So far, a busy half week on Capitol Hill saw Senator John Kerry (D-MA) become Secretary of State after the U.S. Senate confirmed him 94-3; gun-control politicians getting righteous blowback from the NRA and an advocate for young mothers; and another round of immigration reform heating up.
On this last point, it’s helpful to remember that a big part of what’s missing from the illegal immigration debate is how to fix the problems with the legal immigration system. For an idea of how byzantine is the process of getting into America the right way, check out these charts prepared the libertarian Reason Foundation and the liberal Immigration Road. (Each is a pdf.)
The worst lowlight: Waiting up to 28 years to become a citizen.
But before policy wonks and political advocates jump to conclusions and start proposing ways to fix immigration by reducing wait times and streamlining the process, it’s worth having a serious national discussion about what principle should drive our immigration policy.
If it’s about the national interest, in this case defined as what’s best for Americans already here, then it’s far from clear how importing any foreign workers, skilled or unskilled, improves the economic lot of domestic skilled and unskilled workers. If anything, basic economics suggests that importing more labor reduces the value of the labor already here, which, while a boon for employers, translates into a pay cut for workers. (For more on this, see Mark Krikorian’s thought-provoking book, “The New Case Against Immigration.”)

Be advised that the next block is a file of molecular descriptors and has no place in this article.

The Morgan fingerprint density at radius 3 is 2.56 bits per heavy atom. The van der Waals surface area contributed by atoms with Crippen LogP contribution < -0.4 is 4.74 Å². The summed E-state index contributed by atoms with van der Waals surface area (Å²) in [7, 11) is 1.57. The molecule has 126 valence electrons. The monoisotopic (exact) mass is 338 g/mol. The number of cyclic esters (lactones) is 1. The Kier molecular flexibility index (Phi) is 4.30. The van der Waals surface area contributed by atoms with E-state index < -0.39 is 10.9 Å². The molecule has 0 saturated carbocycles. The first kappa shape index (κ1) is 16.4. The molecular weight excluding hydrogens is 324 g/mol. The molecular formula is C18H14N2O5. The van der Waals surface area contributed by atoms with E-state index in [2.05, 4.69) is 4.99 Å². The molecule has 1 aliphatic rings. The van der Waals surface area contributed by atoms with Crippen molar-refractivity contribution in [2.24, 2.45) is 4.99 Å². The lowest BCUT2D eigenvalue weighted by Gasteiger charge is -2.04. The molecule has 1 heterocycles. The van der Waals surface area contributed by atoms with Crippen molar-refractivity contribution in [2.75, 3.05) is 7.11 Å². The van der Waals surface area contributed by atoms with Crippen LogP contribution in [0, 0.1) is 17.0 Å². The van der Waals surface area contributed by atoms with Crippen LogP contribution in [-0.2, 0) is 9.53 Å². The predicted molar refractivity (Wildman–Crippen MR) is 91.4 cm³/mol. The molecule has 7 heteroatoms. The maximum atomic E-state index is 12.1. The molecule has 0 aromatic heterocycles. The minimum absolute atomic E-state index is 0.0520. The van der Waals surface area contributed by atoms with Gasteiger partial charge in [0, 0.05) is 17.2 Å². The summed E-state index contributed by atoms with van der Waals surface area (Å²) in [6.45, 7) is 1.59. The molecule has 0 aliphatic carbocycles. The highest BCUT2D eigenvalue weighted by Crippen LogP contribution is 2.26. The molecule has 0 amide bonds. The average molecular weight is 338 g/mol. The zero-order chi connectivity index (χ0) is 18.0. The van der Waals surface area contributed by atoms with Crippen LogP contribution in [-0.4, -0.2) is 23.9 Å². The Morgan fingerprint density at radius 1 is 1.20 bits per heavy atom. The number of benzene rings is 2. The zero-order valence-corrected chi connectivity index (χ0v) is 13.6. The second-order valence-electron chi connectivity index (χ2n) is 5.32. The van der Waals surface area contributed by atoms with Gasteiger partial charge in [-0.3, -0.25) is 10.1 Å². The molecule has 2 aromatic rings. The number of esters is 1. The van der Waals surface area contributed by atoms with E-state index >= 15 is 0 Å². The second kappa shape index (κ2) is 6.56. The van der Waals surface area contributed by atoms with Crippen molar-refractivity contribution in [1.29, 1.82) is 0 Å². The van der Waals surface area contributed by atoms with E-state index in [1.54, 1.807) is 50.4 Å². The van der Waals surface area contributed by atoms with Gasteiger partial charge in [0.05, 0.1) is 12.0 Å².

On the other hand, if immigration policy is about ensuring that America is the preeminent land of opportunity within the world community, then a small but clear set of filters (e.g. screening out convicted criminals, terrorists, and those fleeing tax problems) need to be put in place to allow the greatest number of opportunity-seeking immigrants to come, live, and hopefully contribute to the nation’s growth.
Personally, I’m conflicted about which route to take. With Americas suffering from 7.8 percent unemployment – which is really 14.4 percent when underemployed and those too discouraged to look for work are counted – it’s hard to justify adding to the labor market. And yet an immigration policy focused on opportunity for those seeking it is an attractive extension of Ronald Reagan’s city on a hill, of which he said “And if there had to be city walls, the walls had doors and the doors were open to anyone with the will and the heart to get here.”
This much I do know: Finding a solution to the illegal immigration problem can’t be done until Americans decide on legal immigration’s foundational principle.